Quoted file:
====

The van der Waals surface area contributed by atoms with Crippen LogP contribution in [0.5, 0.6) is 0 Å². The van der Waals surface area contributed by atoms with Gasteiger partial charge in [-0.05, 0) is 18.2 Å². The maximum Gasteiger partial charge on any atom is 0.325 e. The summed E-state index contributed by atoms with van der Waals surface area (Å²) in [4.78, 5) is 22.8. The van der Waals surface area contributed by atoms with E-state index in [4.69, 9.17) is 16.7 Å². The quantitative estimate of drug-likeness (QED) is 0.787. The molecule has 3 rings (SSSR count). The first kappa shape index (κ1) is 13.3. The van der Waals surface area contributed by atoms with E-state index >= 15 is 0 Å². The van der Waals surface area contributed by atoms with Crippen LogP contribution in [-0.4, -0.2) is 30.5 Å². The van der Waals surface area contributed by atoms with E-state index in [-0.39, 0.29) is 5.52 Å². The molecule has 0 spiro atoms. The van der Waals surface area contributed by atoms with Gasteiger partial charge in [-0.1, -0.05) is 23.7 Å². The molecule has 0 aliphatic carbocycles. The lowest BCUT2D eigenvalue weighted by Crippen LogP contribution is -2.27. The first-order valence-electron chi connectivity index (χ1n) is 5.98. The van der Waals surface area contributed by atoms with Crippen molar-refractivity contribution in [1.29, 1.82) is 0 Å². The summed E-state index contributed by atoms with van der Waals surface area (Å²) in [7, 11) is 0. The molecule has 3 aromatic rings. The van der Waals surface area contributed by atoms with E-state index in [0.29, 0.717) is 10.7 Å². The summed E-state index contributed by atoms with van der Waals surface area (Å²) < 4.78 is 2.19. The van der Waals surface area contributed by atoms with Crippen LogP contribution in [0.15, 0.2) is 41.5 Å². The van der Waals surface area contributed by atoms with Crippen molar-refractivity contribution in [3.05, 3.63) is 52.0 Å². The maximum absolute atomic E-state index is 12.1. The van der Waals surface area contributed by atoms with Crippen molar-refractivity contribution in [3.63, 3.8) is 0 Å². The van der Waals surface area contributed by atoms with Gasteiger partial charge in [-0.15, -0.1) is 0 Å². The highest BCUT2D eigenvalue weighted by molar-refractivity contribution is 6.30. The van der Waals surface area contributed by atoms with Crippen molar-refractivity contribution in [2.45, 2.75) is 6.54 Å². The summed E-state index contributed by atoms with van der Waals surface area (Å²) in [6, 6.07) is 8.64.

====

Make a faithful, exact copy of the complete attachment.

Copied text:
The van der Waals surface area contributed by atoms with Crippen LogP contribution in [0.5, 0.6) is 0 Å². The van der Waals surface area contributed by atoms with Gasteiger partial charge in [-0.05, 0) is 18.2 Å². The maximum Gasteiger partial charge on any atom is 0.325 e. The summed E-state index contributed by atoms with van der Waals surface area (Å²) in [4.78, 5) is 22.8. The van der Waals surface area contributed by atoms with E-state index in [4.69, 9.17) is 16.7 Å². The quantitative estimate of drug-likeness (QED) is 0.787. The molecule has 3 rings (SSSR count). The first kappa shape index (κ1) is 13.3. The van der Waals surface area contributed by atoms with E-state index >= 15 is 0 Å². The van der Waals surface area contributed by atoms with Crippen LogP contribution in [-0.4, -0.2) is 30.5 Å². The van der Waals surface area contributed by atoms with E-state index in [-0.39, 0.29) is 5.52 Å². The molecule has 0 spiro atoms. The van der Waals surface area contributed by atoms with Gasteiger partial charge in [-0.1, -0.05) is 23.7 Å². The molecule has 0 aliphatic carbocycles. The lowest BCUT2D eigenvalue weighted by Crippen LogP contribution is -2.27. The first-order valence-electron chi connectivity index (χ1n) is 5.98. The van der Waals surface area contributed by atoms with Crippen molar-refractivity contribution in [1.29, 1.82) is 0 Å². The summed E-state index contributed by atoms with van der Waals surface area (Å²) in [7, 11) is 0. The molecule has 3 aromatic rings. The van der Waals surface area contributed by atoms with E-state index in [0.29, 0.717) is 10.7 Å². The summed E-state index contributed by atoms with van der Waals surface area (Å²) < 4.78 is 2.19. The van der Waals surface area contributed by atoms with Crippen LogP contribution in [0.15, 0.2) is 41.5 Å². The van der Waals surface area contributed by atoms with Crippen molar-refractivity contribution in [3.05, 3.63) is 52.0 Å². The maximum absolute atomic E-state index is 12.1. The van der Waals surface area contributed by atoms with Crippen molar-refractivity contribution in [3.63, 3.8) is 0 Å². The van der Waals surface area contributed by atoms with Gasteiger partial charge in [-0.15, -0.1) is 0 Å². The highest BCUT2D eigenvalue weighted by molar-refractivity contribution is 6.30. The van der Waals surface area contributed by atoms with Crippen molar-refractivity contribution in [2.45, 2.75) is 6.54 Å². The summed E-state index contributed by atoms with van der Waals surface area (Å²) in [6, 6.07) is 8.64.